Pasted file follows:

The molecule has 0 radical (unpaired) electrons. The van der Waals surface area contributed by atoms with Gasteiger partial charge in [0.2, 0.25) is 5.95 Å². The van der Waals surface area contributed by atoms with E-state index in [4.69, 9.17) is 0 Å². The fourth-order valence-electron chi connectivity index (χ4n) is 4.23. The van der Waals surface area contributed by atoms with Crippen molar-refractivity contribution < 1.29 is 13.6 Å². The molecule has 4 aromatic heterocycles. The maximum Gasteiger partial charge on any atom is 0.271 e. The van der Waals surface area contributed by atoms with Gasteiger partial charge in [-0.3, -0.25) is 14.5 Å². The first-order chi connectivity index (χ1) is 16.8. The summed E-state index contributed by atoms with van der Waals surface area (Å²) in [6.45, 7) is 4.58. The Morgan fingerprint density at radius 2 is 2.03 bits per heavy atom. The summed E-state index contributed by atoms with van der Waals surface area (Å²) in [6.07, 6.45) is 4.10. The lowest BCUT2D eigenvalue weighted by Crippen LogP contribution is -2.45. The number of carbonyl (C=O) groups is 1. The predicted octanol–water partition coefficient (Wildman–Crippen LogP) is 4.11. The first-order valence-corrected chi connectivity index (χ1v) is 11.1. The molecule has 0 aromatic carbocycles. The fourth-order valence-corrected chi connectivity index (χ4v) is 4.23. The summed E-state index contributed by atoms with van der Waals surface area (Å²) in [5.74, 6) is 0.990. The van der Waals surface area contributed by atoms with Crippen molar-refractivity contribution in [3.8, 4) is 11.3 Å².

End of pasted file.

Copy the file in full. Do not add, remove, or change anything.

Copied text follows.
The molecule has 0 radical (unpaired) electrons. The van der Waals surface area contributed by atoms with Gasteiger partial charge in [0.2, 0.25) is 5.95 Å². The van der Waals surface area contributed by atoms with E-state index in [4.69, 9.17) is 0 Å². The fourth-order valence-electron chi connectivity index (χ4n) is 4.23. The van der Waals surface area contributed by atoms with Crippen molar-refractivity contribution < 1.29 is 13.6 Å². The molecule has 4 aromatic heterocycles. The maximum Gasteiger partial charge on any atom is 0.271 e. The van der Waals surface area contributed by atoms with Gasteiger partial charge in [-0.3, -0.25) is 14.5 Å². The first-order chi connectivity index (χ1) is 16.8. The summed E-state index contributed by atoms with van der Waals surface area (Å²) in [6.45, 7) is 4.58. The Morgan fingerprint density at radius 2 is 2.03 bits per heavy atom. The summed E-state index contributed by atoms with van der Waals surface area (Å²) in [6.07, 6.45) is 4.10. The lowest BCUT2D eigenvalue weighted by Crippen LogP contribution is -2.45. The number of carbonyl (C=O) groups is 1. The predicted octanol–water partition coefficient (Wildman–Crippen LogP) is 4.11. The first-order valence-corrected chi connectivity index (χ1v) is 11.1. The molecule has 0 aromatic carbocycles. The fourth-order valence-corrected chi connectivity index (χ4v) is 4.23. The summed E-state index contributed by atoms with van der Waals surface area (Å²) in [5.74, 6) is 0.990. The van der Waals surface area contributed by atoms with Crippen molar-refractivity contribution in [3.8, 4) is 11.3 Å².